Everything You Need To Know About Formatting, From Terminology to Trim Sizes

Key Definitions to Remember When Formatting Your Book

Your story is written and edited. The next hurdle is how to make it available to your readers. 

There are several options: you can use software such as Vellum to create a stunning e-book and print version. Or you can pay someone else to do it. Or you can format the text yourself with programs like Indesign or Affinity.  

Whichever path you choose, this article will explain some of the concepts and terminology you will likely encounter. 

Pro Tip: There are several sites that offer free ready-made e-book solutions. Some even support paperback creation. You upload your word manuscript to Kindle Create, Draft2Digital, or Reedsy, and the software does the rest.

What do you need to know to format a print book?

Trim Sizes

How big do you want your book to be? In the US, paperbacks tend to be 6×9 inches (15.24 x 22.86 cm). While this seems the obvious choice, it can result in thin books if your novel is around fifty thousand words. Aim for no less than two hundred pages if you pick this format.

8×5.25 inches (13.34 x 20.32 cm) is another very common format, particularly in Europe. If your page count exceeds 350 pages, it may result in a book that’s too thick to read comfortably. 


However you write your book, you need a DOCX or PDF format to upload it to the various retail sites to create a paperback. The PDF is easily created from the DOCX so it’s important to set up the Word document correctly.

‘Styles’ refers to the formatting settings you define in Word. These include how you want to display your body text, headers, footers, chapter headings, the first line of the body text, scene breaks, and all other elements of your document.

Margins and Gutter

A margin is the space around your text on the printed page. You want your text to sit within generous margins without wasting paper. Writer and book formatter Derek Murphy recommends side margins of between 0.6 and 0.8 inches (1.5 and 2 cm), slightly less at the bottom, and slightly more at the top.

The gutter is the extra space where the pages meet in the binding. Some books don’t use any, others add 0.3 inches (0.76 cm) to the inner margin.

Chapter Headings

Headings are more than the visual start of your new chapter. For example, all formatting programs use headings to create a table of contents. They will also apply special formatting such as adding the name of the chapter, where the body text begins, or what the first line looks like. Insert link to Word formatting article here.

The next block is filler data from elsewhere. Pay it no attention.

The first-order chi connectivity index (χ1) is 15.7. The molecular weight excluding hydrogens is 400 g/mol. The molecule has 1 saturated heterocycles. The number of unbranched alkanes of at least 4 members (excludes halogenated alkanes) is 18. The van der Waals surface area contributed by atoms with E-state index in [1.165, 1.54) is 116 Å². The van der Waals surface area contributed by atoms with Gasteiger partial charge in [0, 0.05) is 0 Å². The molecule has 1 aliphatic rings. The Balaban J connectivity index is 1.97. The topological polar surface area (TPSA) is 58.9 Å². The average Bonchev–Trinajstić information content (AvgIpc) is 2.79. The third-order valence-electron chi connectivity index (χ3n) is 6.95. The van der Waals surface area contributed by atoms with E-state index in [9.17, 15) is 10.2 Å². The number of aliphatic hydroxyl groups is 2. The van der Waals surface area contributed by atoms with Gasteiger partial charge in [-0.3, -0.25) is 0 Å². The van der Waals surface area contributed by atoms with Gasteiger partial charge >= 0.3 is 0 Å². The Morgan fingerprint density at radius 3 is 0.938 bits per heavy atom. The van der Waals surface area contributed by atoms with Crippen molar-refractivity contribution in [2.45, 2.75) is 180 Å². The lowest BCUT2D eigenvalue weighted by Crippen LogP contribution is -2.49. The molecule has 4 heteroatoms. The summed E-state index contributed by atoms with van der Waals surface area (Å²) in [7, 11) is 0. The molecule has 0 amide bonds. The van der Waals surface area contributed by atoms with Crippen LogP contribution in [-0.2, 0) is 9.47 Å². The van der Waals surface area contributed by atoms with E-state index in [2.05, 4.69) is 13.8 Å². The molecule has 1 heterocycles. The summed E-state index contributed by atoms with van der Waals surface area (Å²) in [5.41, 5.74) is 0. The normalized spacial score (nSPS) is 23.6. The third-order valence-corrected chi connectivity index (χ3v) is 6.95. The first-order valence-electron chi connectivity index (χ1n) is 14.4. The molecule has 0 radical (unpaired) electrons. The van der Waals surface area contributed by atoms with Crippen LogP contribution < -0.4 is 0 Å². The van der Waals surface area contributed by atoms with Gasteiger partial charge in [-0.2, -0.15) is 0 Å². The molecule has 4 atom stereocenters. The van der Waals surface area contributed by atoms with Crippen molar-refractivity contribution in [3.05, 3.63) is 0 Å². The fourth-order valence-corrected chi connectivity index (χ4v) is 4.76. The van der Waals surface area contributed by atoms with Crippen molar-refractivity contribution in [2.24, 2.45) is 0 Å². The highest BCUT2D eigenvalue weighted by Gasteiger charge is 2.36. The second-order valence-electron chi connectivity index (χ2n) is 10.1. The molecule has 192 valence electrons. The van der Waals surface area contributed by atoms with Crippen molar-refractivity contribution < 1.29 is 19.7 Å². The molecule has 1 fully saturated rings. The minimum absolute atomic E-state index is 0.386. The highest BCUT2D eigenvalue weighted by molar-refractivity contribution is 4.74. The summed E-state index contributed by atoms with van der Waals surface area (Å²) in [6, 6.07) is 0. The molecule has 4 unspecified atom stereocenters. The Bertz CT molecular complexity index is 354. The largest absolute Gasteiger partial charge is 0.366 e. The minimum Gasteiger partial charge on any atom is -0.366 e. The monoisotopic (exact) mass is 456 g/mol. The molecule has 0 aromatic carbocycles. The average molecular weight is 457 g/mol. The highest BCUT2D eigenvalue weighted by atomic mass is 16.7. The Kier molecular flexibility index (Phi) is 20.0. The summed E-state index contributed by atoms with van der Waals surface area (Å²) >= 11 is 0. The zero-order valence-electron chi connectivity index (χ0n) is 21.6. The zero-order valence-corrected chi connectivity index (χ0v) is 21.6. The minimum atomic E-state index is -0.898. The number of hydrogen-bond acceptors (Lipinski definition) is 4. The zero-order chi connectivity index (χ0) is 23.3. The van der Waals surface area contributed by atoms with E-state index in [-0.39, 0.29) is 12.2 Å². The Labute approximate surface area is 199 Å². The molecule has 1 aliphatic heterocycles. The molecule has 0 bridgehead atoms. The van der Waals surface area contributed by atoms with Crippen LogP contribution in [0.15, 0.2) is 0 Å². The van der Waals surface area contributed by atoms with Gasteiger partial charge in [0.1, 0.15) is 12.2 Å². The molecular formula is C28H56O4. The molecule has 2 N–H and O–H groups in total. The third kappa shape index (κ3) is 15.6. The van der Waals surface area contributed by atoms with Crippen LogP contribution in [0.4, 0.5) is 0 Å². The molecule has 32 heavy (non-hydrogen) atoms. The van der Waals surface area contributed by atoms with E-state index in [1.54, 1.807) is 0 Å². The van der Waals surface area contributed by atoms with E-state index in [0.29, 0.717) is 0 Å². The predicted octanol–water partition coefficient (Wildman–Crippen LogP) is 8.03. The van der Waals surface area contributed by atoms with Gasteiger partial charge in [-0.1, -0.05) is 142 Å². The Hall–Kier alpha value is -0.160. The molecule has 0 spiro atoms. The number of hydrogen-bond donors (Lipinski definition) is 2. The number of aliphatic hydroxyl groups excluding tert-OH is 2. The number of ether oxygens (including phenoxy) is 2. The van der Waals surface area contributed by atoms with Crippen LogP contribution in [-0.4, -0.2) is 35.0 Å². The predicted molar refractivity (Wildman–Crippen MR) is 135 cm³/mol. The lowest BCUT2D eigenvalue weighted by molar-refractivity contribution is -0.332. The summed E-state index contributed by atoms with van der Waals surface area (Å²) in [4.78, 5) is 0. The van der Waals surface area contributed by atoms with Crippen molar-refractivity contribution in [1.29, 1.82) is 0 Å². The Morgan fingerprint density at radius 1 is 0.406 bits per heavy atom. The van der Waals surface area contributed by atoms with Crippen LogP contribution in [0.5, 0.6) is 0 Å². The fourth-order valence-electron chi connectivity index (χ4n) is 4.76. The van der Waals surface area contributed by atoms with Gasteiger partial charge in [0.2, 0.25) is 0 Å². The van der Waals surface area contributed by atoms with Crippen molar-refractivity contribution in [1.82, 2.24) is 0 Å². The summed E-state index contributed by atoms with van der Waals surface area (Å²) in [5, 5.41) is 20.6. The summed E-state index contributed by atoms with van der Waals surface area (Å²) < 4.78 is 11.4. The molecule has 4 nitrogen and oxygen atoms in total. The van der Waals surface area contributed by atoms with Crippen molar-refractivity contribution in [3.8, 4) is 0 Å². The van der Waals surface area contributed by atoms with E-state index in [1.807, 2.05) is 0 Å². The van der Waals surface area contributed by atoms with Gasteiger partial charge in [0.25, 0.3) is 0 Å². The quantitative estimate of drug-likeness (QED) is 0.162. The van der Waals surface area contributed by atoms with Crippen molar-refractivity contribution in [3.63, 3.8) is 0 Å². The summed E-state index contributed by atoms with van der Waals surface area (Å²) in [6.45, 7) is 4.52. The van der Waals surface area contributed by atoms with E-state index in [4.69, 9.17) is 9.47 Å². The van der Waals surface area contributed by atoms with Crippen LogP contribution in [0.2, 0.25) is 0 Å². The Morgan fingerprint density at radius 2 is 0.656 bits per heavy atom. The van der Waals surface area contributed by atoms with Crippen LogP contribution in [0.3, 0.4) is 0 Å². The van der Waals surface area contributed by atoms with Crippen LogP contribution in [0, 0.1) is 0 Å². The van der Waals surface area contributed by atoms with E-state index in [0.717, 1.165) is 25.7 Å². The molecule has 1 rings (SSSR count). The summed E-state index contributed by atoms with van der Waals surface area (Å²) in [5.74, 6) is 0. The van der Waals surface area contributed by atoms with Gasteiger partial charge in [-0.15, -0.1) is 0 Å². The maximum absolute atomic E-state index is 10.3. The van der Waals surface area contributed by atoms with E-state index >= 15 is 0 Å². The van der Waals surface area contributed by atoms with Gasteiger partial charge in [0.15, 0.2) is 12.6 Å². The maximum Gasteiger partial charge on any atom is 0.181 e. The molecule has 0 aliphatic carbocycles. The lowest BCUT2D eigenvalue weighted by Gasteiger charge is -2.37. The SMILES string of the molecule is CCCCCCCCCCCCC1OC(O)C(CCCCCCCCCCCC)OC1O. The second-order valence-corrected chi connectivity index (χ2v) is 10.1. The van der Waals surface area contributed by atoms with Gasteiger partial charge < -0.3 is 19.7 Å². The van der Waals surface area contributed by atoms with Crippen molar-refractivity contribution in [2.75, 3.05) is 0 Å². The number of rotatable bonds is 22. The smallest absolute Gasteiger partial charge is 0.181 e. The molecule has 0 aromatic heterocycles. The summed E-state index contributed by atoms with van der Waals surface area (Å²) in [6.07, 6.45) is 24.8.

Pro Tip: Don’t bold the chapter headings in your word document. Instead, you need to define a ‘style’ for your headings and apply it consistently throughout your document. 

Headers and Footers

Headers are the information at the top of each printed page. This could be the name of your book, the name of the chapter, your author name, and it may also include the page number.  

Footers typically include the page number, but not always.

Pro Tip: Check out paperbacks in your genre to see what other authors include in their headers and footers. 

Drop Caps and Scene Breaks

Drop caps are often used at the beginning of the first word of a chapter. They can be two or more lines, ornate or simple, depending on your genre. 

Breaks between scenes can be indicated by several empty lines, three asterisks, or even a tiny graphic. 


Once you’re happy with how you’ve set up your document, you can save it as a template. That way, creating future books in a series will take much less time.

A suggested order for your print book layout

As indie authors, we are not beholden to “how it used to be done” in regard to print books; however, there’s a suggested order to front and back matter. Readers are familiar with the layout, and it adds to the professional look of your paperback.

Front matter

The front matter is the name for the pages before your novel starts

The half-title page contains only the title of the book, omitting the author and publisher. Not all paperbacks use a half-title page.

The title page should list the main title plus the subtitle, the author’s name, and the publisher’s name, if relevant. Some print books also show the year of publication and acknowledge other major contributors to the book.

At the back of the title page, you will sometimes find the reverse title page, also called the copyright page. This should include the book title, author name, link to your website, year of publication, and basic copyright language. 

The dedication page is optional, but it’s a great place to mention the people in your life who helped to make your writing dream a reality.